Towards this end I founded the American Institute of Integrative Oncology Research and Education and have created an online self-paced training program for front line clinicians who want to expand their skills and their practice and fill the huge need in our communities and serve these patients. If you did not specialize in oncology, you probably had one course on this topic but you need to fill the gap in your training to feel confident in doing so.
The Foundations of Integrative Oncology Training is not for clinicians who want to practice oncology. It is front-line clinicians who want to feel confident, knowledgeable and well trained in supporting the health side of the cancer equation. This self- paced online training is for clinicians who want to increase their impact, expand and grow their practice and represents 35 years of clinical practice and experience.
The first step is learning how to take a comprehensive and complete history of patients whose lives have been touched by cancer.
You can receive a complimentary copy of the
and learn more about the Foundations of Integrative Oncology training here
A diet high in polyunsaturated fatty acids, especially omega 3s, have been shown to be negatively associated with cancer development
Dietary fatty acids have been recognized as influential factors in the activation of carcinogenic events or disease progression and have been associated with a direct connection to breast cancer prevention.
PUFAs differentially inhibit mammary tumor development by inflicting modifications to the morphology of cell membranes, and influencing signaling pathways, gene expression and apoptosis.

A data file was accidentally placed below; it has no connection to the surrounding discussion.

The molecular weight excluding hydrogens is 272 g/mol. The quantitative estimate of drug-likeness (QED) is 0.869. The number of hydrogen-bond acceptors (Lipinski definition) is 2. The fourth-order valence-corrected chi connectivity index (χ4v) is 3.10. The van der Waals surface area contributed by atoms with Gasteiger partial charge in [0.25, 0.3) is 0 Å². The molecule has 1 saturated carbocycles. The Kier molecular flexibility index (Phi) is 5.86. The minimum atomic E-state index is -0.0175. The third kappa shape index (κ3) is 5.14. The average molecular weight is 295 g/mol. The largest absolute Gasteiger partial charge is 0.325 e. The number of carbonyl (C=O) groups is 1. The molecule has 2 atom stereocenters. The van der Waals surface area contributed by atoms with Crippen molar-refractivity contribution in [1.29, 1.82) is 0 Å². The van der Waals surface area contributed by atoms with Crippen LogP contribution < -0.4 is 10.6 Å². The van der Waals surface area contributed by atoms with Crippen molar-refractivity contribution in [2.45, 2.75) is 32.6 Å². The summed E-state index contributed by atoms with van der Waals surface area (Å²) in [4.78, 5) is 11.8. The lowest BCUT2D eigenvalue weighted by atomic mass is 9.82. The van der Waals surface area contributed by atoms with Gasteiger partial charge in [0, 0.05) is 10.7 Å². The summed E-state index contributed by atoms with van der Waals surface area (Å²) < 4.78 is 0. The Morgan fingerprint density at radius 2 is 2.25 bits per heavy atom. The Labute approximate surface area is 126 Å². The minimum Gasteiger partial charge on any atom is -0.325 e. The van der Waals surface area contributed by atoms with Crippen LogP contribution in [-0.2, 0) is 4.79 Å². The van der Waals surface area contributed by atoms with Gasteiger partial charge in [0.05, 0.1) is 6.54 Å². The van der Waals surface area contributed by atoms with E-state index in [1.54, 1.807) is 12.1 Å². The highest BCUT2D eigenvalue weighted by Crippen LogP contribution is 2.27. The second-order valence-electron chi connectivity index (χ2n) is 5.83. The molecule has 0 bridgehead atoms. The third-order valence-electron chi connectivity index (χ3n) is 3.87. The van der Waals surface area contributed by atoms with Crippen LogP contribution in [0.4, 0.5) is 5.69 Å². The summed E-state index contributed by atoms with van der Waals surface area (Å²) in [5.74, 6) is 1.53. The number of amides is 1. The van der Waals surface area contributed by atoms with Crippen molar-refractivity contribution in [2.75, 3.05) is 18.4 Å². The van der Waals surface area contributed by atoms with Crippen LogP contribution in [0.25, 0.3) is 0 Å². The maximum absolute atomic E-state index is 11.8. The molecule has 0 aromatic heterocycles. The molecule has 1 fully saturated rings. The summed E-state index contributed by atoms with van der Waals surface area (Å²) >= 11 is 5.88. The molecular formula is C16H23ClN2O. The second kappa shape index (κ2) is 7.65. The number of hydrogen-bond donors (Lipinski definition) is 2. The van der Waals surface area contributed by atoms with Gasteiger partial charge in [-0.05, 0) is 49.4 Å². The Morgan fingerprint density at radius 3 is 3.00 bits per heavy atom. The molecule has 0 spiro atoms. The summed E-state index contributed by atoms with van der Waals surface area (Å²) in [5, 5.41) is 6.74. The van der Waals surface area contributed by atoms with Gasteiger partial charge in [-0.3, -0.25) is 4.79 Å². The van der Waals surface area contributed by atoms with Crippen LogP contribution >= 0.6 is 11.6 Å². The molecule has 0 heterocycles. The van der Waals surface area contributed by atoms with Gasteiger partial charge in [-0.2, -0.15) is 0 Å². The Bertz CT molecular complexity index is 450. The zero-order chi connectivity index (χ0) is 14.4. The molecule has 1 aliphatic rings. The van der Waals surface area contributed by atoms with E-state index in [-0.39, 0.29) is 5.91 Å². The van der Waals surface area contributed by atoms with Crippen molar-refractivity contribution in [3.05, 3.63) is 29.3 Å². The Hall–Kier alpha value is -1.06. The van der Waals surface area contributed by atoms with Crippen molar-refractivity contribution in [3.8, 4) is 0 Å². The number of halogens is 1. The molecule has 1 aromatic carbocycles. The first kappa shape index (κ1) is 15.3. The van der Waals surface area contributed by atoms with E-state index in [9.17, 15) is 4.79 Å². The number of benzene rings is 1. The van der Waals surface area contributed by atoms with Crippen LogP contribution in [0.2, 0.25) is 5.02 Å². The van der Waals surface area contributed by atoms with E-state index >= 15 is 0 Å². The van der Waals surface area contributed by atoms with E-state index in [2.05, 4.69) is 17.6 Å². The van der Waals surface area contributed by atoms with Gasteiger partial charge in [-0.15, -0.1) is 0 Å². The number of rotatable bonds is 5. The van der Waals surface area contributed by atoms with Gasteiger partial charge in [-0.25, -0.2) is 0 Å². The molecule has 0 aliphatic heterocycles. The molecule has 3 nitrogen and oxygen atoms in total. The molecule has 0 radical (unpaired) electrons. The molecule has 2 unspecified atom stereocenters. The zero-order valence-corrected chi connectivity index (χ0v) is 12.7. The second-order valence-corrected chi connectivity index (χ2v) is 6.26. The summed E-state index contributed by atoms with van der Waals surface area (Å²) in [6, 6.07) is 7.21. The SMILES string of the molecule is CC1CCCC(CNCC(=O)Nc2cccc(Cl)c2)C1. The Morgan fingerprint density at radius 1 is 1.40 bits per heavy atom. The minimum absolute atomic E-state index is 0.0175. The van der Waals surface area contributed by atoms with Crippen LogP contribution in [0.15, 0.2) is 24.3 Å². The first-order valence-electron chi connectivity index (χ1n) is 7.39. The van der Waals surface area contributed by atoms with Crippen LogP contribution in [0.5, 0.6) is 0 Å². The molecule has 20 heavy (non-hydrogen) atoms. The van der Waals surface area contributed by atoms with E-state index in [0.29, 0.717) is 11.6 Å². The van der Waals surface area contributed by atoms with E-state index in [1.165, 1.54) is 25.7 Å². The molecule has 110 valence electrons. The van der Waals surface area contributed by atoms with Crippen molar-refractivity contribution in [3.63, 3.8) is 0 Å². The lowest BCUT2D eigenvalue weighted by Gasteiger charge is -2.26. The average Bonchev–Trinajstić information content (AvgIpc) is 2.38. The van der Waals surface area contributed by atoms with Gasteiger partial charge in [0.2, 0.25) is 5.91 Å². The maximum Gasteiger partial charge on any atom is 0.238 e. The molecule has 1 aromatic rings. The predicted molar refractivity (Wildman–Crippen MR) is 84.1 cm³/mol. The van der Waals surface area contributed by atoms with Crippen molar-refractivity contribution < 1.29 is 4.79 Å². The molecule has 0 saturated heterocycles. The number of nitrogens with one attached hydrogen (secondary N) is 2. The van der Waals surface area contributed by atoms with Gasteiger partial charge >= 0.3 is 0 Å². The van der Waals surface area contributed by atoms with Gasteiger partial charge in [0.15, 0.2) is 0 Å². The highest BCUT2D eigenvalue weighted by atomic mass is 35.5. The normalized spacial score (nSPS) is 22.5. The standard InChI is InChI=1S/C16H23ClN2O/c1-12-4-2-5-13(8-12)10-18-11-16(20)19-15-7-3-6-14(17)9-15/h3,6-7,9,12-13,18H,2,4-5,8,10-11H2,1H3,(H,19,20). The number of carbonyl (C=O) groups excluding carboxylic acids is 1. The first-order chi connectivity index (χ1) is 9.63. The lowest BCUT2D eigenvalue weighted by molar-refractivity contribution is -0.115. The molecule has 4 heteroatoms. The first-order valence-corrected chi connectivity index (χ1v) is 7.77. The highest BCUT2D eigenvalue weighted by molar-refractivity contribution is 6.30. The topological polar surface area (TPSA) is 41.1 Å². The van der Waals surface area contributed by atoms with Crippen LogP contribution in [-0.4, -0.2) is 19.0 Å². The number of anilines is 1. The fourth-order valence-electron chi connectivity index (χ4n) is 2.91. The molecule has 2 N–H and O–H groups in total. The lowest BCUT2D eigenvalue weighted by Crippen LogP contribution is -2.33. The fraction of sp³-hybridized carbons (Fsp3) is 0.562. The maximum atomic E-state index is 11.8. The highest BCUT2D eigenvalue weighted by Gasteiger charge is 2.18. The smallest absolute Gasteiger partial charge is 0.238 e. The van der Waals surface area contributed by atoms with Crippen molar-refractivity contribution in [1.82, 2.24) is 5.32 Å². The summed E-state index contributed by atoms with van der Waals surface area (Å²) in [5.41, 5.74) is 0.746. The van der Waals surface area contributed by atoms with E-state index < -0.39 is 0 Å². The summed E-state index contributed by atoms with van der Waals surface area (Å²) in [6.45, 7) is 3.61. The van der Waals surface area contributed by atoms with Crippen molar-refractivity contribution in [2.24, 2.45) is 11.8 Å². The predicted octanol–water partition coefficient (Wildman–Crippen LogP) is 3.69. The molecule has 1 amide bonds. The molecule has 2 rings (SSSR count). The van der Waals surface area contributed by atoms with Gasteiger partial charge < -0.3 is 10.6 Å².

The human body is unable to synthesize long-chain polyunsaturated fatty acids (PUFAs) Omega 3 DHA, docosahexaenoic, and EPA, Eicosapentaenoic acid and Omega 6 Arachidonic Acid at a reasonable rate and therefore, supplementation is required through dietary sources or nutritional supplements. The recommended daily nutritional dose is 2,000 mg EPA+DHA, while therapeutic dosing is 4,000-6,000 milligrams of EPA+DHA per day.
Omega Three Fatty Acids and the Tumor Microenvironment
Cautions and Contraindications
How to Measure Omega 3 Fatty Acid Status
Serum or Plasma Omega 3 Fatty Acid ratios. LABCORP Omega 3-6 Fatty Acids, Quest Diagnostics Omegacheck, Boston HeartLab Fatty Acid Balance, Cleveland HeartLab Omegacheck, Genova Diagnostics Essential and Metabolic Fatty Acids, Great Plains Comprehensive Fatty Acids, OmegaQuant Omega3 Index.
Azrad M, Turgeon C, Demark-Wahnefried W. Current evidence linking polyunsaturated Fatty acids with cancer risk and progression. Front Oncol. (2013) 3:224.
Bartsch H, Nair J, Owen RW. Dietary polyunsaturated fatty acids and cancers of the breast and colorectum: emerging evidence for their role as risk modifiers. Carcinogenesis. (1999) 20:2209–18.
Bournoux, P. Et al. Improving outcome of chemotherapy of metastatic breast cancer by DHA: Phase II Trial, Br.J Cancer 2009 Dec 15:101(12):1978-85
Zanoaga O, Jurj A, Raduly L, Cojocneanu-Petric R, Fuentes-Mattei E, Wu O, et al. Implications of dietary omega-3 and omega-6 polyunsaturated fatty acids in breast cancer. Exp Ther Med. (2018) 15:1167–76. 10.3892/etm.2017.5515
By the year 2024 there will be over twenty million cancer survivors in the US alone. This rapidly growing population of survivors obliges all frontline clinicians to learn how to support patients at every stage of the cancer journey. Read more